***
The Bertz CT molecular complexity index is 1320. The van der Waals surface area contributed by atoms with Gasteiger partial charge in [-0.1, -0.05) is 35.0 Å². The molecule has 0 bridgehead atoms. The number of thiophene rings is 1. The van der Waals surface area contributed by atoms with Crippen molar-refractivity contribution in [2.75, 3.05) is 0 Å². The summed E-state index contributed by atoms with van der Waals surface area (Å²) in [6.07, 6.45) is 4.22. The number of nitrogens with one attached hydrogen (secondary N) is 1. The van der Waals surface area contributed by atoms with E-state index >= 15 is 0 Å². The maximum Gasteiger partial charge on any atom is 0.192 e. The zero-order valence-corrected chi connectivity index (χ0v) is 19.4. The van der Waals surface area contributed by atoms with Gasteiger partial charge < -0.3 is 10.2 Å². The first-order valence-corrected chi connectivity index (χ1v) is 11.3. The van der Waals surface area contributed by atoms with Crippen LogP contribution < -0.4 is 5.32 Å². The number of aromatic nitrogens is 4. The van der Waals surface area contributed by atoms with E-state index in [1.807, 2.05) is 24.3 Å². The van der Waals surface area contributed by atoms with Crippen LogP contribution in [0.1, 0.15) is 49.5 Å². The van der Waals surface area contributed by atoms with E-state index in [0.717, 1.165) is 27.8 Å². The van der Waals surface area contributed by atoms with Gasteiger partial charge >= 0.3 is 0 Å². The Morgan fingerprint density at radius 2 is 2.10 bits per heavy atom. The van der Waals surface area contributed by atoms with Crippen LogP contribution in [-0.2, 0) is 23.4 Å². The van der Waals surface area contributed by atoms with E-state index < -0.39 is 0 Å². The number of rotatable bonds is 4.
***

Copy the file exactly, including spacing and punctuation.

The Bertz CT molecular complexity index is 1320. The van der Waals surface area contributed by atoms with Gasteiger partial charge in [-0.1, -0.05) is 35.0 Å². The molecule has 0 bridgehead atoms. The number of thiophene rings is 1. The van der Waals surface area contributed by atoms with Crippen molar-refractivity contribution in [2.75, 3.05) is 0 Å². The summed E-state index contributed by atoms with van der Waals surface area (Å²) in [6.07, 6.45) is 4.22. The number of nitrogens with one attached hydrogen (secondary N) is 1. The van der Waals surface area contributed by atoms with E-state index >= 15 is 0 Å². The maximum Gasteiger partial charge on any atom is 0.192 e. The zero-order valence-corrected chi connectivity index (χ0v) is 19.4. The van der Waals surface area contributed by atoms with Gasteiger partial charge < -0.3 is 10.2 Å². The first-order valence-corrected chi connectivity index (χ1v) is 11.3. The van der Waals surface area contributed by atoms with Crippen LogP contribution < -0.4 is 5.32 Å². The number of aromatic nitrogens is 4. The van der Waals surface area contributed by atoms with E-state index in [1.807, 2.05) is 24.3 Å². The van der Waals surface area contributed by atoms with Crippen LogP contribution in [0.1, 0.15) is 49.5 Å². The van der Waals surface area contributed by atoms with E-state index in [0.717, 1.165) is 27.8 Å². The van der Waals surface area contributed by atoms with Gasteiger partial charge >= 0.3 is 0 Å². The Morgan fingerprint density at radius 2 is 2.10 bits per heavy atom. The van der Waals surface area contributed by atoms with Crippen LogP contribution in [-0.2, 0) is 23.4 Å². The van der Waals surface area contributed by atoms with E-state index < -0.39 is 0 Å². The number of rotatable bonds is 4.